Pawg , apologies I read this as an entree to cycling, so wrong. With 12 bikes under your belt then clearly you have done your homework. Turning to wheels I took advice off here and upgraded my Racing Fulcrums to hand built Malcolm Borg tubeless wheels ( £680) . As they say numbers dont lie and my Strava sections tumbled, so after 30 something years of hearing people saying wheels are the best upgrade I listened and acted.

    Ultegra is a solid groupset and Di2 just lifts it . Enjoy and photos or it didnít happen:)
    Will do, I should have it in a week or two. Iíll check the Malcolm Borg wheels too. Thanks


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  7. #3057
    Grand Master 100thmonkey's Avatar
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    Here's one of my Zwift Playlists for your indoor motivation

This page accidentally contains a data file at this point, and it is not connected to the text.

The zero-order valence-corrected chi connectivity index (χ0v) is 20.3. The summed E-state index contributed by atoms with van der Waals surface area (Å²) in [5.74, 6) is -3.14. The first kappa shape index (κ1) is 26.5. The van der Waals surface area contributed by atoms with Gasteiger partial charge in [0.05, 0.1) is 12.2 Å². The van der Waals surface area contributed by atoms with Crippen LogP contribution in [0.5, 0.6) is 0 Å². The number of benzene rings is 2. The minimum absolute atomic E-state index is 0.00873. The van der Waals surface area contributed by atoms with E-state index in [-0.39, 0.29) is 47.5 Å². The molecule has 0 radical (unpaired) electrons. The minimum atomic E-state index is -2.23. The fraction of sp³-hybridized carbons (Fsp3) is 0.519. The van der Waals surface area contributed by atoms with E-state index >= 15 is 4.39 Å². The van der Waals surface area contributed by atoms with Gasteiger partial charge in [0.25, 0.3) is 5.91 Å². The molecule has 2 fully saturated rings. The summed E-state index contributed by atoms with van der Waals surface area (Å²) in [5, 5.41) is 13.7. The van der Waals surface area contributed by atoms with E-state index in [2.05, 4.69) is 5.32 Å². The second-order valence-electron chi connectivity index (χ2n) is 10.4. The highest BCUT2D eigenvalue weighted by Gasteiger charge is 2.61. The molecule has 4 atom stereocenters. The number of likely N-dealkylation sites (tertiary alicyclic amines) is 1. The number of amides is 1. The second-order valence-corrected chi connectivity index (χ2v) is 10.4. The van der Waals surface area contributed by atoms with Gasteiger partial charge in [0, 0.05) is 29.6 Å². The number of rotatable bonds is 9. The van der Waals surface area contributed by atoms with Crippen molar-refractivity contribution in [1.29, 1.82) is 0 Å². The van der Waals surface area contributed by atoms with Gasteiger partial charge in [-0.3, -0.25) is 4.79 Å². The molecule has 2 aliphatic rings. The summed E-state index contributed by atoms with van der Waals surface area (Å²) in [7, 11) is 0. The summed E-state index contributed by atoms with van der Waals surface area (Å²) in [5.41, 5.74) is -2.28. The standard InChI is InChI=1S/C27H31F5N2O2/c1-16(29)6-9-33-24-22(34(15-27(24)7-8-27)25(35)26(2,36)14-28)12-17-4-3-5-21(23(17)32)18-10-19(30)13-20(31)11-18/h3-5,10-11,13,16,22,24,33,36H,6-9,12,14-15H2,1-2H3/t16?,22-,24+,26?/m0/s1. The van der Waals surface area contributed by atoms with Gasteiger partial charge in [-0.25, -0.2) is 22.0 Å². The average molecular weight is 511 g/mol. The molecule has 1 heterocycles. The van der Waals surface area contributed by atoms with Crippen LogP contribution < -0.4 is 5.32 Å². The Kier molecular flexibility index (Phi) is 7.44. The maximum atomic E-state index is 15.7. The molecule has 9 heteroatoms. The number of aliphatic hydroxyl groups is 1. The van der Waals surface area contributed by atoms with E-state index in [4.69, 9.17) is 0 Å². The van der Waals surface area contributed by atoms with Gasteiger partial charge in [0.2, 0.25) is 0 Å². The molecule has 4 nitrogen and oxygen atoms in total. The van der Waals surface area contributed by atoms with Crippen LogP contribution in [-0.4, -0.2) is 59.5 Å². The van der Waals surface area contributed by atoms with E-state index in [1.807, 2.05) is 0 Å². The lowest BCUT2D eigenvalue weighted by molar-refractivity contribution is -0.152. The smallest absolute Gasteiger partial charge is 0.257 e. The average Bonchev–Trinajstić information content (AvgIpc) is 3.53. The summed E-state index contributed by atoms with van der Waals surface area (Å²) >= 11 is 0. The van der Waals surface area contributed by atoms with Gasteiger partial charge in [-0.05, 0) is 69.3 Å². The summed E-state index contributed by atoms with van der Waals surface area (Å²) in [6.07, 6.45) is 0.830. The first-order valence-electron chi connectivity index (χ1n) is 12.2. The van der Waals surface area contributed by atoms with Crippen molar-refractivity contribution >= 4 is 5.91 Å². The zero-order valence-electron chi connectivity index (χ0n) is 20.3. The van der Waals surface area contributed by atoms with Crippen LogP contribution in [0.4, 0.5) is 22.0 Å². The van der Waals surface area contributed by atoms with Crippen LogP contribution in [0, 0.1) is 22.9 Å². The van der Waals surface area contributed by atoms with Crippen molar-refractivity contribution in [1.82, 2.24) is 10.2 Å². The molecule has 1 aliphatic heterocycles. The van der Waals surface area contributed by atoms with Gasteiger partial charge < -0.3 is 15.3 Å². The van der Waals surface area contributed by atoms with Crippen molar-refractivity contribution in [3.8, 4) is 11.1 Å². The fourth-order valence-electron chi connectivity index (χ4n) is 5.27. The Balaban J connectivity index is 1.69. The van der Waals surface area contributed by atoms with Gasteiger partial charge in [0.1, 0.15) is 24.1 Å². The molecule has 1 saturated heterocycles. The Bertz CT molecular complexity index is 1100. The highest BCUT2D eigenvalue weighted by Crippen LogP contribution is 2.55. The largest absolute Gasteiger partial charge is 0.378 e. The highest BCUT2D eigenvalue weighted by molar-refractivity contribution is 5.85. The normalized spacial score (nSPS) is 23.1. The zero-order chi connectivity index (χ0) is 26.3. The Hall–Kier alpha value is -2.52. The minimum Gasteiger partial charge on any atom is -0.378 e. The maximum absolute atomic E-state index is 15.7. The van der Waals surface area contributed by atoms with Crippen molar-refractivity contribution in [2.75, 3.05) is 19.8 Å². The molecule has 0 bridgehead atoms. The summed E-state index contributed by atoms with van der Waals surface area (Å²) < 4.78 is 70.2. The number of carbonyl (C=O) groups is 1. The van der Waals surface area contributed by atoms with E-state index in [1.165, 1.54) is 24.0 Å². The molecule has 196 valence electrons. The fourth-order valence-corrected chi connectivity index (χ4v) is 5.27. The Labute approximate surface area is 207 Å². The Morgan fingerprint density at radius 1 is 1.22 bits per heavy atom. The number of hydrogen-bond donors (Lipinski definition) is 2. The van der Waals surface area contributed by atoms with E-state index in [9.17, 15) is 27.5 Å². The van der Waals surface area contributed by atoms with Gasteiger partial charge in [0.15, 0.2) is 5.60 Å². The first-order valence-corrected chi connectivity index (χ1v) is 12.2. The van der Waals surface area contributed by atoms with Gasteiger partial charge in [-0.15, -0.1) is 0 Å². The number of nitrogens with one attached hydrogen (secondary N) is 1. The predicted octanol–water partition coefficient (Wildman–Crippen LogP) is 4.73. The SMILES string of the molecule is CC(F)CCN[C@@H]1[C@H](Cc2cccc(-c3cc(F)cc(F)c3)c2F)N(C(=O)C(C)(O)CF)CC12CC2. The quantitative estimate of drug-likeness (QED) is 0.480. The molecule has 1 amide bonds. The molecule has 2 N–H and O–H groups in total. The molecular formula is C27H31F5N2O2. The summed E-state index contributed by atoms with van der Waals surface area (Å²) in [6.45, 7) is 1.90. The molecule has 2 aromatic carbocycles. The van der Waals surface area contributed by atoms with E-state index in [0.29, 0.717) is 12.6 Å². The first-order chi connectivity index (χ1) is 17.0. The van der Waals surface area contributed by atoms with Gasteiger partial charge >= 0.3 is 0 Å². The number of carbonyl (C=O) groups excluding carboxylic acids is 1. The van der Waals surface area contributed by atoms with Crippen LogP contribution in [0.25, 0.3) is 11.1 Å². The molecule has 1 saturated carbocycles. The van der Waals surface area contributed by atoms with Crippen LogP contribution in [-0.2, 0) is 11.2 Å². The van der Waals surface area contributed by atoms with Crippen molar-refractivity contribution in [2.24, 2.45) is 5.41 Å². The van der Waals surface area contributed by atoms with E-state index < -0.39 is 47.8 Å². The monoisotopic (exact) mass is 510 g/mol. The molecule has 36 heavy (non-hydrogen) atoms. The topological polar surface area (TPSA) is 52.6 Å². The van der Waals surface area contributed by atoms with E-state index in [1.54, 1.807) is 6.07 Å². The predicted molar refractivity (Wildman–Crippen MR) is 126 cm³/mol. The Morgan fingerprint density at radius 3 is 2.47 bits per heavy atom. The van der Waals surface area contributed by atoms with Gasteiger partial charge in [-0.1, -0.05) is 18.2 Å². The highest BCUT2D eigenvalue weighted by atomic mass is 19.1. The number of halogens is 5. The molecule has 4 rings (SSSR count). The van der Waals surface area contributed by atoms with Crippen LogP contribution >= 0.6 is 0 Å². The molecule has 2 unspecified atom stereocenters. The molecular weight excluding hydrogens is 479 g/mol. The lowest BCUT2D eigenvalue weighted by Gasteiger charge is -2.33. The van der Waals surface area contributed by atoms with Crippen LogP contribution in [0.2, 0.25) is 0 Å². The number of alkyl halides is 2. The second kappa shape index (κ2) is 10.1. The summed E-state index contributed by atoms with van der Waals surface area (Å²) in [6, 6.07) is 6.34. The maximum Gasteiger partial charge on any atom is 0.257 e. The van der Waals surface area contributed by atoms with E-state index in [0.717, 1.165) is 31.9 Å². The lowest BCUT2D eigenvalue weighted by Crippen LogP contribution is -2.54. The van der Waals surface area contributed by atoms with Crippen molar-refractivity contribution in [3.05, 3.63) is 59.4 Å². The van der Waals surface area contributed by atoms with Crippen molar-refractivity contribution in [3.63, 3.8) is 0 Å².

https://open.spotify.com/playlist/74...e88eeb549d4522
    "When You Go Home, Tell Them Of Us And Say,
    For Their Tomorrow, We Gave Our Today"

  8. #3058
    Master Templogin's Avatar
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    Park Tool puncture repair kit?

    I rode my e-Moulton TSR8 along to the supermarket in the next settlement, just under 6 miles from the house. There was a new Schwalbe lightweight inner tube on the front, replaced like for like. The old one had a hole too near the valve to fix it. Loaded up with shopping and about two miles from home the steering went wonky. I pulled over and discovered a flat front tyre. Not being the sort to rely on others I carry a good toolkit and spare tubes, so I whipped the tube out and put a new one in, pumped it up and re-assembled the bike. The puncture being on the spoke side of the tube, but no obvious spokes sticking out of the nipple. That's the first puncture in many years.